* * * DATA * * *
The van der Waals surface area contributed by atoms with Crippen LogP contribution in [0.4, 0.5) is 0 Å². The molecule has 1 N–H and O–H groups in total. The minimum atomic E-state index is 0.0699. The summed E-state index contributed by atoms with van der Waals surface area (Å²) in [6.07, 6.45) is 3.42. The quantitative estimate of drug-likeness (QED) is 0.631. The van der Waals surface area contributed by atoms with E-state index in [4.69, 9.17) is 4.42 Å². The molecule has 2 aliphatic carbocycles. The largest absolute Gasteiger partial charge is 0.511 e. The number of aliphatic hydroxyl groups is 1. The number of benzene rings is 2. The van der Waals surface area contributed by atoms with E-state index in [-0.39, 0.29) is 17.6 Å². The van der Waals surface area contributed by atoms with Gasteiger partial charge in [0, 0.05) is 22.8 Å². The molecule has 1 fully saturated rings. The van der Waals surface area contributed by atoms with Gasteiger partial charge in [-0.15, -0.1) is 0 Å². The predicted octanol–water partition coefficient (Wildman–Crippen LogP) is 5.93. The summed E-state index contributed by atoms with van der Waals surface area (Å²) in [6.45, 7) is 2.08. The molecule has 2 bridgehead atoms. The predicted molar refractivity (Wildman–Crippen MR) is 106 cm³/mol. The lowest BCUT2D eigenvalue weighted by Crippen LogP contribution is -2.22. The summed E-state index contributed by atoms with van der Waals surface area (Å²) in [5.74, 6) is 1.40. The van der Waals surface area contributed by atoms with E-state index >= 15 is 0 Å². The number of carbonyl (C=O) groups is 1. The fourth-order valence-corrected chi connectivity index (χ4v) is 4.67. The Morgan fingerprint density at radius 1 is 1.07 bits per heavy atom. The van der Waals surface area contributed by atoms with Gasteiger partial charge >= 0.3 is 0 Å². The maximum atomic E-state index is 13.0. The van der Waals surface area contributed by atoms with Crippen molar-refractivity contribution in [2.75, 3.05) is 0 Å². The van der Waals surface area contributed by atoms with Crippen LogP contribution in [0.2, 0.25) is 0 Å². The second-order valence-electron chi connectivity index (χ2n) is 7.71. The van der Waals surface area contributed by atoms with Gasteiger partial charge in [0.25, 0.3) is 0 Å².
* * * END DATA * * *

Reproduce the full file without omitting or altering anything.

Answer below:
The van der Waals surface area contributed by atoms with Crippen LogP contribution in [0.4, 0.5) is 0 Å². The molecule has 1 N–H and O–H groups in total. The minimum atomic E-state index is 0.0699. The summed E-state index contributed by atoms with van der Waals surface area (Å²) in [6.07, 6.45) is 3.42. The quantitative estimate of drug-likeness (QED) is 0.631. The van der Waals surface area contributed by atoms with E-state index in [4.69, 9.17) is 4.42 Å². The molecule has 2 aliphatic carbocycles. The largest absolute Gasteiger partial charge is 0.511 e. The number of aliphatic hydroxyl groups is 1. The number of benzene rings is 2. The van der Waals surface area contributed by atoms with E-state index in [-0.39, 0.29) is 17.6 Å². The van der Waals surface area contributed by atoms with Gasteiger partial charge in [0, 0.05) is 22.8 Å². The molecule has 1 fully saturated rings. The van der Waals surface area contributed by atoms with Gasteiger partial charge in [-0.15, -0.1) is 0 Å². The predicted octanol–water partition coefficient (Wildman–Crippen LogP) is 5.93. The summed E-state index contributed by atoms with van der Waals surface area (Å²) in [6.45, 7) is 2.08. The molecule has 2 bridgehead atoms. The predicted molar refractivity (Wildman–Crippen MR) is 106 cm³/mol. The lowest BCUT2D eigenvalue weighted by Crippen LogP contribution is -2.22. The summed E-state index contributed by atoms with van der Waals surface area (Å²) in [5.74, 6) is 1.40. The van der Waals surface area contributed by atoms with E-state index >= 15 is 0 Å². The number of carbonyl (C=O) groups is 1. The fourth-order valence-corrected chi connectivity index (χ4v) is 4.67. The Morgan fingerprint density at radius 1 is 1.07 bits per heavy atom. The van der Waals surface area contributed by atoms with Gasteiger partial charge >= 0.3 is 0 Å². The maximum atomic E-state index is 13.0. The van der Waals surface area contributed by atoms with Crippen molar-refractivity contribution in [2.75, 3.05) is 0 Å². The van der Waals surface area contributed by atoms with Crippen LogP contribution in [0.2, 0.25) is 0 Å². The second-order valence-electron chi connectivity index (χ2n) is 7.71. The van der Waals surface area contributed by atoms with Gasteiger partial charge in [0.25, 0.3) is 0 Å².